Simple question are we moving back to combo amps?

Discussion in 'Amps and Cabs [BG]' started by rtslinger, Jun 9, 2021.

  1. Julian G

    Julian G

    Mar 16, 2017
    I very nearly bought a Fender Rumble but ended up getting a Markbass Traveller 121 to connect to my TC Electronic BH550 to replace my old cabs and the one combo I had the Amepg BA115 (2005 model). The amp and cab are light, easy to carry and the cab can handle up to 400 watts. If I'm in a venue that needs more than (very rare) then they will have me go direct anyway.
  2. packhowitzer

    packhowitzer 155mm of pure destruction

    Apr 20, 2011
    So my main rig these days is this GK combo rig pictured below. It an MB115 mkII on top and a powered MBP115 on bottom. I like that GK gives the option to chain up to seven components together. I could literally build a wall of these things - and with the power section housed in each cab, I could potentially even do the unthinkable and mix driver sizes without fear of damage to speakers. I know GK isn't everyone's cup of tea, but for me their amps largely recreate the sound that's been in my head from 40 years of listening to the music recorded over the last 70 years or so. I like that I can set the eq essentially flat and tweak to taste and it's pretty much good to go. I bought this rig new for less than a grand (but I think the prices of these components has increased over the last few years). They are light enough that I can carry each one in one hand. And they are incredibly loud. I feel confident that I could play any gig in town with these. As it stands, I use this setup in my weekly p&w gig. They fill the large room with ease with the gain on 10 oclock and the master on 9 oclock. In fact, I keep the bass eq knob down to about 10 oclock as well to keep the room from getting overwhelmed with low end (i also use an HPF) - and still they are thunderous. I still have cabs and amps at home that I wish could get more stage time, but really these days, this setup gets me where I need to be. ymmv.

    M0ses and BlueTalon like this.
  3. burgerdj


    Dec 4, 2006
    I’ve been a combo guy for years, relying my Mesa Walkabout Scout for practice and gigs. I love the thing, but it’s a bit heavy and the schlep can be a pain. I’d love for Mesa to build a line of combos around the new amps. Until then, the offerings from GK look pretty amazing.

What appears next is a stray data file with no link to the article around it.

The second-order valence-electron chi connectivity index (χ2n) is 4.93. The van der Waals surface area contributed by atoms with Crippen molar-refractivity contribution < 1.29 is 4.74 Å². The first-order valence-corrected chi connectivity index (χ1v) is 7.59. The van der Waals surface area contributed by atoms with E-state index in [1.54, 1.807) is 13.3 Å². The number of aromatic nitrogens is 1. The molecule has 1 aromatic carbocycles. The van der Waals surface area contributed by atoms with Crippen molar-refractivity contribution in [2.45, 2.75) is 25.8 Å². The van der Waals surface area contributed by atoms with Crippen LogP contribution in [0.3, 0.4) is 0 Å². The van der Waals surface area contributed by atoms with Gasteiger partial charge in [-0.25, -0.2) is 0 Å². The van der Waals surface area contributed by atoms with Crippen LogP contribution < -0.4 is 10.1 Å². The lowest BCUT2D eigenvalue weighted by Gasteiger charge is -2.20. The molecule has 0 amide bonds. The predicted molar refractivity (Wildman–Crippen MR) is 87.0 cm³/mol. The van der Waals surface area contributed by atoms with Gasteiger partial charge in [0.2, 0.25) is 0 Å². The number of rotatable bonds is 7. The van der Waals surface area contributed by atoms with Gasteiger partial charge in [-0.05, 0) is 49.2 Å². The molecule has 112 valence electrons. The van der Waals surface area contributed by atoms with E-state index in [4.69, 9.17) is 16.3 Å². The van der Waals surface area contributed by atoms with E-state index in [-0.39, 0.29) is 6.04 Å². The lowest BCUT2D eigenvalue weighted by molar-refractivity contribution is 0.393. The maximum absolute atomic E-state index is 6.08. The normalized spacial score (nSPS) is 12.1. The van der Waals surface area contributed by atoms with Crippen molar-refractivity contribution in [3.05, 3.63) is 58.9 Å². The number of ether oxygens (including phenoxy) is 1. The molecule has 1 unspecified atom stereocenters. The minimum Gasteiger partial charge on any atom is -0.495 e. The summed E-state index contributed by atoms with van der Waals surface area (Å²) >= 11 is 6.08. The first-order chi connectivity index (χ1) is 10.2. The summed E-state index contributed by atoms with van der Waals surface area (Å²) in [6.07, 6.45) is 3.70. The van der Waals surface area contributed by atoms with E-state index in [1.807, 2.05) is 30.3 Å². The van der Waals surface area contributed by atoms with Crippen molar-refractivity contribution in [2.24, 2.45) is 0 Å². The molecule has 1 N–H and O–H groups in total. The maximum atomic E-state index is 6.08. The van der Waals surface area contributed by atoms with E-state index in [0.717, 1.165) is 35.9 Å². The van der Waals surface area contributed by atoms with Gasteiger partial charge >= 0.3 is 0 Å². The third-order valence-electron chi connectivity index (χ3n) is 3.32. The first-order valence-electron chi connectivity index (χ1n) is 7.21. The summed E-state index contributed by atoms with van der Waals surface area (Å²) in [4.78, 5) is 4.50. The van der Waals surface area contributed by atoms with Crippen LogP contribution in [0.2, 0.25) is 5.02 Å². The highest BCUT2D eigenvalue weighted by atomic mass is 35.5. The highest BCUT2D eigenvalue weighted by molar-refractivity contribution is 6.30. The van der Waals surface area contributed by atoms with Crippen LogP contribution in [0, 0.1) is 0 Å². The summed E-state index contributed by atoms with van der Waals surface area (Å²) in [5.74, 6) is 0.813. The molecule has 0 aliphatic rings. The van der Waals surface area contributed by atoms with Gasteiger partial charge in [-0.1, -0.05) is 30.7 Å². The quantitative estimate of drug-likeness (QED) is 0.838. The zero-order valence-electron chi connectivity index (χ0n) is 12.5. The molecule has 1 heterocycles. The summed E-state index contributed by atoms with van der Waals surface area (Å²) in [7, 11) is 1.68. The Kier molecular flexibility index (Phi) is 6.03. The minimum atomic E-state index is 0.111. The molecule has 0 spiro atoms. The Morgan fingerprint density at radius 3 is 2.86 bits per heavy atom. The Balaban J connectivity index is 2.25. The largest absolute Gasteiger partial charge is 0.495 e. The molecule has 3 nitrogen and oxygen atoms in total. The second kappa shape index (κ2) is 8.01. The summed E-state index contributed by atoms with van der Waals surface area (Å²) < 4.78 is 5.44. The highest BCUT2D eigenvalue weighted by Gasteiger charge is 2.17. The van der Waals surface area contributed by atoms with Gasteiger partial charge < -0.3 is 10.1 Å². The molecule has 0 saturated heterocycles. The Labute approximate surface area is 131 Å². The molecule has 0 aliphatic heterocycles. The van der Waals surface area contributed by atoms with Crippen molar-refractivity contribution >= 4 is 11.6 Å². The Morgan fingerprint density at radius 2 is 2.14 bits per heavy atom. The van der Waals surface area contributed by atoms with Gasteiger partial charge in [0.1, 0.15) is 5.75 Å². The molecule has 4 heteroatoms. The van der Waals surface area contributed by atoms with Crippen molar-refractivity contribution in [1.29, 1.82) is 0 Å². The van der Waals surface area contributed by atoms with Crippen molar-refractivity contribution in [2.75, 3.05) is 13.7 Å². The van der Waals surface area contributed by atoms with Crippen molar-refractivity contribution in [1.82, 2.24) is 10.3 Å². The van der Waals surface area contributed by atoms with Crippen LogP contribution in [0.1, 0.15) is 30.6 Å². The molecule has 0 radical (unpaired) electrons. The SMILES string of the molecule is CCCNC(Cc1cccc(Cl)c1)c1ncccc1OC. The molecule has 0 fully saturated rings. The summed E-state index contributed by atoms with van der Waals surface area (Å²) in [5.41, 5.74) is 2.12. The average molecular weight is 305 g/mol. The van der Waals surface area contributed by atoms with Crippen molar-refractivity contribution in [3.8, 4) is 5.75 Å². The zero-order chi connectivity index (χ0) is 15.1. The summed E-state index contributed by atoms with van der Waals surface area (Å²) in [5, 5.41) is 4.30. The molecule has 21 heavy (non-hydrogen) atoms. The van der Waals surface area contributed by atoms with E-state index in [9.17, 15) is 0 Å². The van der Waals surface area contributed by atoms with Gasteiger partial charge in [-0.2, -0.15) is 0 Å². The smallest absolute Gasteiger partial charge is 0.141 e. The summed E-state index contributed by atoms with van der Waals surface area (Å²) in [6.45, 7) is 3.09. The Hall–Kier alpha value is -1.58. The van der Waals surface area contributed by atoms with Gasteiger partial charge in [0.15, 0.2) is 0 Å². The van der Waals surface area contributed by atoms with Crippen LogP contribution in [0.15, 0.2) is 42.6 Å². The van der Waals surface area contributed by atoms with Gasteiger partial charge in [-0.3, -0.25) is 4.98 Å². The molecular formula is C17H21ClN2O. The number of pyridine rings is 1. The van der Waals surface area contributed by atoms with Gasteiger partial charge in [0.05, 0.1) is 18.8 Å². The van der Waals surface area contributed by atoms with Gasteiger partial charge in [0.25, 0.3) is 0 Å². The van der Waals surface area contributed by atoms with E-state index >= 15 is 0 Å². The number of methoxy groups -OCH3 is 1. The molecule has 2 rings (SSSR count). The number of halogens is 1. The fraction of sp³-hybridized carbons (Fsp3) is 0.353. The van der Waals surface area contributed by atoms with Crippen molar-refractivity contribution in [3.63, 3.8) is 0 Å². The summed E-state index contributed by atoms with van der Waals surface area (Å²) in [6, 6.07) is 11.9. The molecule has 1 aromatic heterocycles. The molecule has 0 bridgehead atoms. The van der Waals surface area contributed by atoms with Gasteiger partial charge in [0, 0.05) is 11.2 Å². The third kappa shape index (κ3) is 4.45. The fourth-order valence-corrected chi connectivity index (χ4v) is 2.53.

donhank and BlueTalon like this.
  4. john m

    john m Supporting Member

    Jan 15, 2006
    I use a combo most of the time because it is the right tool for the job. One trip in—- one trip out with a hand truck is a plus.

    I have other options if necessary.
    BlueTalon likes this.
  5. Polfuste


    Sep 10, 2010
    South France
    As I don't gig so often, i'm not yet fed up with moving gear. So My main rig is a GK700RB head with a GK NEO 2x12; when my backup rig is an old GK700RB115 combo that I've splitted in GK700RB head + 1x15 cab. My backup rig is also my rehearsal one; as the pianist basement is our local and I can let it there.
    So no, i wouldn't go for a combo. As i've still the same rig available if my main head goes wrong.
  6. After using a 4x10 and bass head or power amp for many years, about five years ago I went to a small 1x12 cabinet and GK MB200, but about two years ago I got a Rumble 100 because I line out our PA and just needed something for the stage and we were doing 12 to 13 shows a month. Just did 14 shows in the past four weeks. So at 66, I just want to get in and play and have fun and pack up and go home, without hauling a lot of stuff.
    JettBlaq and Rilence like this.
  7. fhm555

    fhm555 So FOS my eyes are brown Supporting Member

    Feb 16, 2011
    JRA likes this.
  8. two fingers

    two fingers Opinionated blowhard. But not mad about it. Gold Supporting Member

    Feb 7, 2005
    Eastern NC USA
    I see it going the other way. Heads and cabs are the norm. I went from a combo (with extension cab) to a head a cab. I can't remember the last time I saw a combo at a gig around here. Small heads and cabs are all I see.

    Advantages to separate components
    1) I can choose the cab, or cabs, for the gig and still have my favorite head.
    2) My head has an aux in and headphone jack. I can take it into my living room and have a silent practice.
    3) Most new heads can be run without a speaker load. As such, I can take just the head to a gig (or church service) where I'm using in-ear monitors. I can literally use the head as a fancy DI. (Mesa TT800 in my case)